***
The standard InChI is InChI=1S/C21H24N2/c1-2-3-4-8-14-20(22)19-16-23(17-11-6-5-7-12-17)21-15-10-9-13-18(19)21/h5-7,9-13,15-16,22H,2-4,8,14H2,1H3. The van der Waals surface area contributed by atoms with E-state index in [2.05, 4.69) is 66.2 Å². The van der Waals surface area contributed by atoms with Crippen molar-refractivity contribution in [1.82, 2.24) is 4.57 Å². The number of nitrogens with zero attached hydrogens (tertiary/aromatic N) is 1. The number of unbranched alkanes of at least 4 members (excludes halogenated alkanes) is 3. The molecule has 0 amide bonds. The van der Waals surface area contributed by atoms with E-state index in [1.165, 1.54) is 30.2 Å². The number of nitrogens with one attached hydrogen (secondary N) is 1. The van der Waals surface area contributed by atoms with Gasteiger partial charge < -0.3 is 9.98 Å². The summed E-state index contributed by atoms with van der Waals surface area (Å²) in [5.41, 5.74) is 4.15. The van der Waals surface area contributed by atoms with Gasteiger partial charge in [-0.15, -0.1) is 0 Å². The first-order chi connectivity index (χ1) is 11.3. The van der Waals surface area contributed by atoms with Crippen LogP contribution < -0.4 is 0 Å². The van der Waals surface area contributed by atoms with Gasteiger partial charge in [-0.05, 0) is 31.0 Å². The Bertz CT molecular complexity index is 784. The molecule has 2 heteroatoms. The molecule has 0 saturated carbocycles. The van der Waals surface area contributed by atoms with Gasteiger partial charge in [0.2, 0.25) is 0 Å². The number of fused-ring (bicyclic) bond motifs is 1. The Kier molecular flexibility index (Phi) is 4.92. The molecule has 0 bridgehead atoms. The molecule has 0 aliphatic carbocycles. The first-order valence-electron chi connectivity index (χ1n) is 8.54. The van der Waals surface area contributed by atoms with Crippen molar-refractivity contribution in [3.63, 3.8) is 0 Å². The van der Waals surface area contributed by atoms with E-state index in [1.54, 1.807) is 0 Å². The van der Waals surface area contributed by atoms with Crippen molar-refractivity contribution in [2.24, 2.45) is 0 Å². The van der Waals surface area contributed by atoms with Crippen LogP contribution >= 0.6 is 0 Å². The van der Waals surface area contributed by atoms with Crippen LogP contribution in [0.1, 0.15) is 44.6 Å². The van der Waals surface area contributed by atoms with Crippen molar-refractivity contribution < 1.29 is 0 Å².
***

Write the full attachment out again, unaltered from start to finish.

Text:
The standard InChI is InChI=1S/C21H24N2/c1-2-3-4-8-14-20(22)19-16-23(17-11-6-5-7-12-17)21-15-10-9-13-18(19)21/h5-7,9-13,15-16,22H,2-4,8,14H2,1H3. The van der Waals surface area contributed by atoms with E-state index in [2.05, 4.69) is 66.2 Å². The van der Waals surface area contributed by atoms with Crippen molar-refractivity contribution in [1.82, 2.24) is 4.57 Å². The number of nitrogens with zero attached hydrogens (tertiary/aromatic N) is 1. The number of unbranched alkanes of at least 4 members (excludes halogenated alkanes) is 3. The molecule has 0 amide bonds. The van der Waals surface area contributed by atoms with E-state index in [1.165, 1.54) is 30.2 Å². The number of nitrogens with one attached hydrogen (secondary N) is 1. The van der Waals surface area contributed by atoms with Gasteiger partial charge < -0.3 is 9.98 Å². The summed E-state index contributed by atoms with van der Waals surface area (Å²) in [5.41, 5.74) is 4.15. The van der Waals surface area contributed by atoms with Gasteiger partial charge in [-0.15, -0.1) is 0 Å². The first-order chi connectivity index (χ1) is 11.3. The van der Waals surface area contributed by atoms with Crippen LogP contribution < -0.4 is 0 Å². The van der Waals surface area contributed by atoms with Gasteiger partial charge in [-0.05, 0) is 31.0 Å². The Bertz CT molecular complexity index is 784. The molecule has 2 heteroatoms. The molecule has 0 saturated carbocycles. The van der Waals surface area contributed by atoms with Gasteiger partial charge in [0.2, 0.25) is 0 Å². The number of fused-ring (bicyclic) bond motifs is 1. The Kier molecular flexibility index (Phi) is 4.92. The molecule has 0 bridgehead atoms. The molecule has 0 aliphatic carbocycles. The first-order valence-electron chi connectivity index (χ1n) is 8.54. The van der Waals surface area contributed by atoms with Crippen molar-refractivity contribution in [3.63, 3.8) is 0 Å². The van der Waals surface area contributed by atoms with E-state index in [1.54, 1.807) is 0 Å². The van der Waals surface area contributed by atoms with Crippen molar-refractivity contribution in [2.24, 2.45) is 0 Å². The van der Waals surface area contributed by atoms with Crippen LogP contribution >= 0.6 is 0 Å². The van der Waals surface area contributed by atoms with Crippen LogP contribution in [0.1, 0.15) is 44.6 Å². The van der Waals surface area contributed by atoms with Crippen molar-refractivity contribution < 1.29 is 0 Å².